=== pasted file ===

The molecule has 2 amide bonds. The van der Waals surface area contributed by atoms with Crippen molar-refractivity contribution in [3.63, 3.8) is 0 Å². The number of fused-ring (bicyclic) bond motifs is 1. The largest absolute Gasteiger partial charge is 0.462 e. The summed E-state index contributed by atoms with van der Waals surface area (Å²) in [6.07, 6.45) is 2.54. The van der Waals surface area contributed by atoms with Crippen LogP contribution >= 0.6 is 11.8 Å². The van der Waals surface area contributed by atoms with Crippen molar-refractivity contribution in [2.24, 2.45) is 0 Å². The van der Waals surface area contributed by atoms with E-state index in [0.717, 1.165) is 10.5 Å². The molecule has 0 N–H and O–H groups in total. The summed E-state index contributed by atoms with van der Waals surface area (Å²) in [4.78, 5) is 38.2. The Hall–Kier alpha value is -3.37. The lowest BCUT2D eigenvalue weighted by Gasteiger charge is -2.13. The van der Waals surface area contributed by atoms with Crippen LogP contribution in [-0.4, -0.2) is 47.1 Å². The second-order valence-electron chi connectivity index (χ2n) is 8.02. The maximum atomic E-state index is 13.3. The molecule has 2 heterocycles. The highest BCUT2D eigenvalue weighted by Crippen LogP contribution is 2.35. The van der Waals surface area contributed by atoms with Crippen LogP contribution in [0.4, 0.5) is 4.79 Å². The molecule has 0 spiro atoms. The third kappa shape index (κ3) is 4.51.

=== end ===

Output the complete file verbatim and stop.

The molecule has 2 amide bonds. The van der Waals surface area contributed by atoms with Crippen molar-refractivity contribution in [3.63, 3.8) is 0 Å². The number of fused-ring (bicyclic) bond motifs is 1. The largest absolute Gasteiger partial charge is 0.462 e. The summed E-state index contributed by atoms with van der Waals surface area (Å²) in [6.07, 6.45) is 2.54. The van der Waals surface area contributed by atoms with Crippen LogP contribution >= 0.6 is 11.8 Å². The van der Waals surface area contributed by atoms with Crippen molar-refractivity contribution in [2.24, 2.45) is 0 Å². The van der Waals surface area contributed by atoms with E-state index in [0.717, 1.165) is 10.5 Å². The molecule has 0 N–H and O–H groups in total. The summed E-state index contributed by atoms with van der Waals surface area (Å²) in [4.78, 5) is 38.2. The Hall–Kier alpha value is -3.37. The lowest BCUT2D eigenvalue weighted by Gasteiger charge is -2.13. The van der Waals surface area contributed by atoms with Crippen LogP contribution in [-0.4, -0.2) is 47.1 Å². The second-order valence-electron chi connectivity index (χ2n) is 8.02. The maximum atomic E-state index is 13.3. The molecule has 2 heterocycles. The highest BCUT2D eigenvalue weighted by Crippen LogP contribution is 2.35. The van der Waals surface area contributed by atoms with Crippen LogP contribution in [0.4, 0.5) is 4.79 Å². The molecule has 0 spiro atoms. The third kappa shape index (κ3) is 4.51.